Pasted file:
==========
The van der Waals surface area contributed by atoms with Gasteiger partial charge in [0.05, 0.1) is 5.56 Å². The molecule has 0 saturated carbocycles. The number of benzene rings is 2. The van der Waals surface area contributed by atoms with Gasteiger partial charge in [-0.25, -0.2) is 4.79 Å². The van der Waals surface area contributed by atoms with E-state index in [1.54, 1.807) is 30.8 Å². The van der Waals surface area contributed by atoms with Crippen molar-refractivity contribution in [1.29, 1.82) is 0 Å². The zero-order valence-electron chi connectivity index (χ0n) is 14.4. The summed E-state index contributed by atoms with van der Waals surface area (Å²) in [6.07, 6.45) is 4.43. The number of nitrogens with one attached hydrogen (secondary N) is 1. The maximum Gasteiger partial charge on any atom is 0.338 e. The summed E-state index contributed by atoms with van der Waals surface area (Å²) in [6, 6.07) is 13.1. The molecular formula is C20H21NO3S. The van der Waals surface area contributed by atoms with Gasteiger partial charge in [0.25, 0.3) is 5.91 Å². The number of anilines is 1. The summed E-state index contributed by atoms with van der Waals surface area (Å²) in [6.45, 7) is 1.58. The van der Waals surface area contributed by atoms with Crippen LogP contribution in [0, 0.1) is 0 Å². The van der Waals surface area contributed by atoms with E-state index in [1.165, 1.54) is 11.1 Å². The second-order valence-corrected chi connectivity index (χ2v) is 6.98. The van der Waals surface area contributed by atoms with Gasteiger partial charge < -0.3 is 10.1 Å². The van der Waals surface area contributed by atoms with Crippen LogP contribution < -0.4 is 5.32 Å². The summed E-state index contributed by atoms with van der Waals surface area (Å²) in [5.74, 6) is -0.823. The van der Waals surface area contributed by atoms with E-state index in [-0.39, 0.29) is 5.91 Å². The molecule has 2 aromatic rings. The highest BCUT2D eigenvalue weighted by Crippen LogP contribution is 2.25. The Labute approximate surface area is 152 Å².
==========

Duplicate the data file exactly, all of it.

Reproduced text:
The van der Waals surface area contributed by atoms with Gasteiger partial charge in [0.05, 0.1) is 5.56 Å². The molecule has 0 saturated carbocycles. The number of benzene rings is 2. The van der Waals surface area contributed by atoms with Gasteiger partial charge in [-0.25, -0.2) is 4.79 Å². The van der Waals surface area contributed by atoms with E-state index in [1.54, 1.807) is 30.8 Å². The van der Waals surface area contributed by atoms with Crippen molar-refractivity contribution in [1.29, 1.82) is 0 Å². The zero-order valence-electron chi connectivity index (χ0n) is 14.4. The summed E-state index contributed by atoms with van der Waals surface area (Å²) in [6.07, 6.45) is 4.43. The number of nitrogens with one attached hydrogen (secondary N) is 1. The maximum Gasteiger partial charge on any atom is 0.338 e. The summed E-state index contributed by atoms with van der Waals surface area (Å²) in [6, 6.07) is 13.1. The molecular formula is C20H21NO3S. The van der Waals surface area contributed by atoms with Gasteiger partial charge in [0.25, 0.3) is 5.91 Å². The number of anilines is 1. The summed E-state index contributed by atoms with van der Waals surface area (Å²) in [6.45, 7) is 1.58. The van der Waals surface area contributed by atoms with Crippen LogP contribution in [0, 0.1) is 0 Å². The van der Waals surface area contributed by atoms with E-state index in [1.165, 1.54) is 11.1 Å². The second-order valence-corrected chi connectivity index (χ2v) is 6.98. The van der Waals surface area contributed by atoms with Gasteiger partial charge < -0.3 is 10.1 Å². The van der Waals surface area contributed by atoms with Crippen LogP contribution < -0.4 is 5.32 Å². The summed E-state index contributed by atoms with van der Waals surface area (Å²) in [5.74, 6) is -0.823. The van der Waals surface area contributed by atoms with E-state index in [-0.39, 0.29) is 5.91 Å². The molecule has 2 aromatic rings. The highest BCUT2D eigenvalue weighted by Crippen LogP contribution is 2.25. The Labute approximate surface area is 152 Å².